Mesospheric inversion layer and sprites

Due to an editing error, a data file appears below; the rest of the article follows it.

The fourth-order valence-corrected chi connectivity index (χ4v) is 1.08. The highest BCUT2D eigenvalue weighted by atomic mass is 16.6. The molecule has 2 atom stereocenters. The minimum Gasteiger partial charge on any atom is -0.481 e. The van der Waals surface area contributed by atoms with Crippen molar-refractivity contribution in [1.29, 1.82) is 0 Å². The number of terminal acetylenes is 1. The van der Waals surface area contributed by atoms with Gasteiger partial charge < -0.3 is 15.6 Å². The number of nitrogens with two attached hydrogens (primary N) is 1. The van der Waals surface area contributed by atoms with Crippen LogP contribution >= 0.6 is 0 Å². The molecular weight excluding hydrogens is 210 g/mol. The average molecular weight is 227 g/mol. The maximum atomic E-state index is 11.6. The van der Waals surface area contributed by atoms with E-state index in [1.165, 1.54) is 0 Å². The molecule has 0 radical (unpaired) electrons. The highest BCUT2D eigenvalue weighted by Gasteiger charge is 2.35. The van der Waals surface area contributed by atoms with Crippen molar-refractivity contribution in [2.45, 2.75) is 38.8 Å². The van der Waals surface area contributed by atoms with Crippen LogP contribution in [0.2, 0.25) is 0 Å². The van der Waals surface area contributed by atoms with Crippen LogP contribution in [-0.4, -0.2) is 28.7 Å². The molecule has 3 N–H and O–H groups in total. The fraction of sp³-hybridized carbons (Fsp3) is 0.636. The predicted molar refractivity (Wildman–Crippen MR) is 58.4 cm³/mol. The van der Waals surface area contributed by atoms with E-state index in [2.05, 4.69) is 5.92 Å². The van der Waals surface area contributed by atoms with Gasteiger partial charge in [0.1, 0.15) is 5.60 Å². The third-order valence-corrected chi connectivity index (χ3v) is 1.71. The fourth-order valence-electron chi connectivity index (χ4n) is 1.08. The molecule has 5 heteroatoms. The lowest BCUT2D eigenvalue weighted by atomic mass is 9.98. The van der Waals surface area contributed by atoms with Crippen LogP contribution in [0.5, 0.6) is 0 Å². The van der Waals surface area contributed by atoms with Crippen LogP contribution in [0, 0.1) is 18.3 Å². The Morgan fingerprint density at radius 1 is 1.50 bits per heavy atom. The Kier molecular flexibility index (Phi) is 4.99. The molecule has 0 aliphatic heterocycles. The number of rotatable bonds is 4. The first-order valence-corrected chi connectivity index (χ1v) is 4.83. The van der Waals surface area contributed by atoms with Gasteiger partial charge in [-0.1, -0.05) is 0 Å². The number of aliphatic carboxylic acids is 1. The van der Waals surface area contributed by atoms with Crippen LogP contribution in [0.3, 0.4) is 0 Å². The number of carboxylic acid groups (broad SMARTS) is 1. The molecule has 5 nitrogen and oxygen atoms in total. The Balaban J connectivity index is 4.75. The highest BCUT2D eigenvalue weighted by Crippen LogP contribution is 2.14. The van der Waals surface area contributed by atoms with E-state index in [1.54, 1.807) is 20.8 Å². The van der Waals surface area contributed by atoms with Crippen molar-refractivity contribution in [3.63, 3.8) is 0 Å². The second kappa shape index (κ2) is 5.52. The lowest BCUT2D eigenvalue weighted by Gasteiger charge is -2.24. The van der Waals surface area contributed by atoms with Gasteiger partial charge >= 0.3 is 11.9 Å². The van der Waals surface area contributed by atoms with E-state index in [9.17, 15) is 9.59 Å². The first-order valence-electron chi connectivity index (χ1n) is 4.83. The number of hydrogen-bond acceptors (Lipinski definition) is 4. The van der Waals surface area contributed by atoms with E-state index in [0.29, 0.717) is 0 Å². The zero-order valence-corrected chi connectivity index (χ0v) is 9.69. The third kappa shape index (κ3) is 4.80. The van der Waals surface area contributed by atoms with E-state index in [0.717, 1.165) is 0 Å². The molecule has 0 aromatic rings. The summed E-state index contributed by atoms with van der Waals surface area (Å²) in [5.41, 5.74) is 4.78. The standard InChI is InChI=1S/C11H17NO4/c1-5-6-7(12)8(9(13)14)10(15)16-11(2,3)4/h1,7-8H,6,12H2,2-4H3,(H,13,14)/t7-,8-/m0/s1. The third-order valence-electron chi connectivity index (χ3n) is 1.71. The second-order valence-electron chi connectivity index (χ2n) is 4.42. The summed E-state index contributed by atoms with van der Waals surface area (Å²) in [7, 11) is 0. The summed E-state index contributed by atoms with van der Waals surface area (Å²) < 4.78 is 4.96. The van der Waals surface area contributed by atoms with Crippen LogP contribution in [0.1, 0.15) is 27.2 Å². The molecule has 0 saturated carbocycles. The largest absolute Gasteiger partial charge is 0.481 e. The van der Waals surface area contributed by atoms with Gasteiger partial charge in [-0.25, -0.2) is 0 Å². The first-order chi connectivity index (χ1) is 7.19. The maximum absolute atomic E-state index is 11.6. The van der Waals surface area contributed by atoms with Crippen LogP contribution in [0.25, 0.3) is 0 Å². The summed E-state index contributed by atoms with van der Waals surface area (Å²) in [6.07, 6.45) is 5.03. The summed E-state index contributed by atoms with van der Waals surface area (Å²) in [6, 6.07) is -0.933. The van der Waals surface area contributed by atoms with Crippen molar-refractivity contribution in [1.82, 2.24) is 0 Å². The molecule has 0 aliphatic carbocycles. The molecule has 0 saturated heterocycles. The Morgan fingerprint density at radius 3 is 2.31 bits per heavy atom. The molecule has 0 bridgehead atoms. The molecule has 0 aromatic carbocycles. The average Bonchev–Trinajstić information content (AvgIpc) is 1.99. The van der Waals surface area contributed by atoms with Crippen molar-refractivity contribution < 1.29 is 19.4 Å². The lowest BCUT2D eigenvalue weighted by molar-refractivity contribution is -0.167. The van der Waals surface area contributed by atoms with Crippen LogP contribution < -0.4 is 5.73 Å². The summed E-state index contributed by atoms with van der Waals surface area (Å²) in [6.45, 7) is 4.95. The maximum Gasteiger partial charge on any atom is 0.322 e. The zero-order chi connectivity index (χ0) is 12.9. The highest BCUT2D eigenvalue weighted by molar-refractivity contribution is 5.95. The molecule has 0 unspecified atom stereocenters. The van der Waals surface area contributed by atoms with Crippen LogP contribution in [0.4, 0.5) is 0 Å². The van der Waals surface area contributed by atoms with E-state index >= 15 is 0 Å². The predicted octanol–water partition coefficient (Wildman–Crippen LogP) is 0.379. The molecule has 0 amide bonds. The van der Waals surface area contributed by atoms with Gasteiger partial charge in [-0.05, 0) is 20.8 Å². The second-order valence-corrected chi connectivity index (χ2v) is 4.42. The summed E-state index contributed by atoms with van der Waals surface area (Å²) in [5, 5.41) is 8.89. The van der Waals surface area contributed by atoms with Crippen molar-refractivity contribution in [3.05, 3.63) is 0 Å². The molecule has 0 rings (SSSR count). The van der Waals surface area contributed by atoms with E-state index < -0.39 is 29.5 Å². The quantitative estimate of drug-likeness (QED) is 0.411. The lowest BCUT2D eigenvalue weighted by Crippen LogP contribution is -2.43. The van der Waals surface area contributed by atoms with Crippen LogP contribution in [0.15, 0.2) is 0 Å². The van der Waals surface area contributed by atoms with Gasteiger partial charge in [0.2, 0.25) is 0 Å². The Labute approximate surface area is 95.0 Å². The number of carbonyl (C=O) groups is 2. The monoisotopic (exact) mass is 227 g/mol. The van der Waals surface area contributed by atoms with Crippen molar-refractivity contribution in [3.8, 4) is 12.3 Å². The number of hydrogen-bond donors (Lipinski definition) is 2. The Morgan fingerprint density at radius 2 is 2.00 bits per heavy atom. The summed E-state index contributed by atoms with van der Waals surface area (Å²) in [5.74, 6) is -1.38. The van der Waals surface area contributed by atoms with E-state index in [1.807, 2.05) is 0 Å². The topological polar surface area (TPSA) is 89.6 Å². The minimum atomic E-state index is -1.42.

[1] The vertical structure of temperature observed by Sounding of Atmosphere using Broadband Emission Radiometry (SABER) aboard Thermosphere, Ionosphere, Mesosphere Energetics and Dynamics (TIMED) and sprites observations made during the Eurosprite 2003–2007 observational campaign were analyzed. Sprite observations were made at two locations in France, namely Puy de Dôme (45°46′19.2″N; 02°57′44.64″E; 1.464 km altitude) in the French Massif Central and at the Pic du Midi (42°56′11″N; 00°08′34″E; 2.877 km altitude) in the French Pyrénées. It is observed that the vertical structure of temperature shows evidence for a Mesospheric Inversion Layer (MIL) on those days on which sprites were observed. A few events are also reported in which sprites were not recorded, although there is evidence of a MIL in the vertical structure of the temperature. It is proposed that breaking gravity waves produced by convective thunderstorms facilitate the production of (1) sprites by modulating the neutral air density and (2) MILs via the deposition of energy. The same proposition has been used to explain observations of lightings as well as both MILs and lightning arising out of deep convections.